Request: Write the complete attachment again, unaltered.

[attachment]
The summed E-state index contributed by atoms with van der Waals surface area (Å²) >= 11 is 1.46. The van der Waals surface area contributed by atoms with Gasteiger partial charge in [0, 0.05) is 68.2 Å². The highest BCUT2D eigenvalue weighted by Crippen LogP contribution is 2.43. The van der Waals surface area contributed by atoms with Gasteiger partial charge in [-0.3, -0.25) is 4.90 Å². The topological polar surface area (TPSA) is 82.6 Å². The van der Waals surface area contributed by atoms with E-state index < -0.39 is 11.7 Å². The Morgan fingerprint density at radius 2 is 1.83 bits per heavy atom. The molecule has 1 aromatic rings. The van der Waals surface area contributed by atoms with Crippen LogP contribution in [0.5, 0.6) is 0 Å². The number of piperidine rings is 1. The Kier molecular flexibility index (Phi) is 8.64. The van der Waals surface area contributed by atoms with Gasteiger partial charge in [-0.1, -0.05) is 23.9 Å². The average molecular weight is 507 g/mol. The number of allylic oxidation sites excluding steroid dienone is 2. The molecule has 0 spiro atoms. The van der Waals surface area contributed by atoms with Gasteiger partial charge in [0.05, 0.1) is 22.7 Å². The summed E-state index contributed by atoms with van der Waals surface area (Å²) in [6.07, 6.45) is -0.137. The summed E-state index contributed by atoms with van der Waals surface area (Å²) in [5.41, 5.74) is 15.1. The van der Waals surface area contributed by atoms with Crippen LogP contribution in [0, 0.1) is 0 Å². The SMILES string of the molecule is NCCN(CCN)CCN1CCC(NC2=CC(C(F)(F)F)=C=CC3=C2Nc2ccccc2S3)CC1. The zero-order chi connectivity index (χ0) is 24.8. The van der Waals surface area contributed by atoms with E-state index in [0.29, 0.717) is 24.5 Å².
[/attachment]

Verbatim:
The summed E-state index contributed by atoms with van der Waals surface area (Å²) >= 11 is 1.46. The van der Waals surface area contributed by atoms with Gasteiger partial charge in [0, 0.05) is 68.2 Å². The highest BCUT2D eigenvalue weighted by Crippen LogP contribution is 2.43. The van der Waals surface area contributed by atoms with Gasteiger partial charge in [-0.3, -0.25) is 4.90 Å². The topological polar surface area (TPSA) is 82.6 Å². The van der Waals surface area contributed by atoms with E-state index < -0.39 is 11.7 Å². The Morgan fingerprint density at radius 2 is 1.83 bits per heavy atom. The molecule has 1 aromatic rings. The van der Waals surface area contributed by atoms with Crippen LogP contribution in [0.5, 0.6) is 0 Å². The number of piperidine rings is 1. The Kier molecular flexibility index (Phi) is 8.64. The van der Waals surface area contributed by atoms with Gasteiger partial charge in [-0.1, -0.05) is 23.9 Å². The average molecular weight is 507 g/mol. The number of allylic oxidation sites excluding steroid dienone is 2. The molecule has 0 spiro atoms. The van der Waals surface area contributed by atoms with Gasteiger partial charge in [0.05, 0.1) is 22.7 Å². The summed E-state index contributed by atoms with van der Waals surface area (Å²) in [6.07, 6.45) is -0.137. The summed E-state index contributed by atoms with van der Waals surface area (Å²) in [5.41, 5.74) is 15.1. The van der Waals surface area contributed by atoms with Crippen LogP contribution in [0, 0.1) is 0 Å². The SMILES string of the molecule is NCCN(CCN)CCN1CCC(NC2=CC(C(F)(F)F)=C=CC3=C2Nc2ccccc2S3)CC1. The zero-order chi connectivity index (χ0) is 24.8. The van der Waals surface area contributed by atoms with E-state index in [0.29, 0.717) is 24.5 Å².